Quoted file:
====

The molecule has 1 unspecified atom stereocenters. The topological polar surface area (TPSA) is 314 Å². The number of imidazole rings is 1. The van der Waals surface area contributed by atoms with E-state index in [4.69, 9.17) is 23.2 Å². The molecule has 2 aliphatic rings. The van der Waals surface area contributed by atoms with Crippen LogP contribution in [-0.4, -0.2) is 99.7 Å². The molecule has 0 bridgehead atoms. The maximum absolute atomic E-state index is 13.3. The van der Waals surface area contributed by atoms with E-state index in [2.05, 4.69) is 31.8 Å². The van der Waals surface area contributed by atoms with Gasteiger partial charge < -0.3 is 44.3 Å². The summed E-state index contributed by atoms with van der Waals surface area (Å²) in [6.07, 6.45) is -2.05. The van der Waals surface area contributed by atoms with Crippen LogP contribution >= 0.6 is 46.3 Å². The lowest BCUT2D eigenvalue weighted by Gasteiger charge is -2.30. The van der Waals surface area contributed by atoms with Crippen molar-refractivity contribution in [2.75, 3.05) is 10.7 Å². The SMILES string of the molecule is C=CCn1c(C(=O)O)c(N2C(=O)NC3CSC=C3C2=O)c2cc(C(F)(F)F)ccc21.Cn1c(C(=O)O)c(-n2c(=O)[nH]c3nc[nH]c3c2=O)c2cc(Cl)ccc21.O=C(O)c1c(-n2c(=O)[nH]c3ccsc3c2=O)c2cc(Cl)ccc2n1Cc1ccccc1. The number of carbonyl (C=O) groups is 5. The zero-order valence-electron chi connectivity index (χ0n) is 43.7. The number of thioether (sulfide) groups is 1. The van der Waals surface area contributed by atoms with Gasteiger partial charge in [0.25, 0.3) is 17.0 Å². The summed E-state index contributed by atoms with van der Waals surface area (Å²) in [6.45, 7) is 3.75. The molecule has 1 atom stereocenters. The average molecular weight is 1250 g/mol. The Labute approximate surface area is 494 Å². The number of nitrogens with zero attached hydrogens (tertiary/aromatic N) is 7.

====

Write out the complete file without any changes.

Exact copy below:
The molecule has 1 unspecified atom stereocenters. The topological polar surface area (TPSA) is 314 Å². The number of imidazole rings is 1. The van der Waals surface area contributed by atoms with E-state index in [4.69, 9.17) is 23.2 Å². The molecule has 2 aliphatic rings. The van der Waals surface area contributed by atoms with Crippen LogP contribution in [-0.4, -0.2) is 99.7 Å². The molecule has 0 bridgehead atoms. The maximum absolute atomic E-state index is 13.3. The van der Waals surface area contributed by atoms with E-state index in [2.05, 4.69) is 31.8 Å². The van der Waals surface area contributed by atoms with Gasteiger partial charge < -0.3 is 44.3 Å². The summed E-state index contributed by atoms with van der Waals surface area (Å²) in [6.07, 6.45) is -2.05. The van der Waals surface area contributed by atoms with Crippen LogP contribution >= 0.6 is 46.3 Å². The lowest BCUT2D eigenvalue weighted by Gasteiger charge is -2.30. The van der Waals surface area contributed by atoms with Crippen molar-refractivity contribution in [2.75, 3.05) is 10.7 Å². The SMILES string of the molecule is C=CCn1c(C(=O)O)c(N2C(=O)NC3CSC=C3C2=O)c2cc(C(F)(F)F)ccc21.Cn1c(C(=O)O)c(-n2c(=O)[nH]c3nc[nH]c3c2=O)c2cc(Cl)ccc21.O=C(O)c1c(-n2c(=O)[nH]c3ccsc3c2=O)c2cc(Cl)ccc2n1Cc1ccccc1. The number of carbonyl (C=O) groups is 5. The zero-order valence-electron chi connectivity index (χ0n) is 43.7. The number of thioether (sulfide) groups is 1. The van der Waals surface area contributed by atoms with Gasteiger partial charge in [0.25, 0.3) is 17.0 Å². The summed E-state index contributed by atoms with van der Waals surface area (Å²) in [6.45, 7) is 3.75. The molecule has 1 atom stereocenters. The average molecular weight is 1250 g/mol. The Labute approximate surface area is 494 Å². The number of nitrogens with zero attached hydrogens (tertiary/aromatic N) is 7.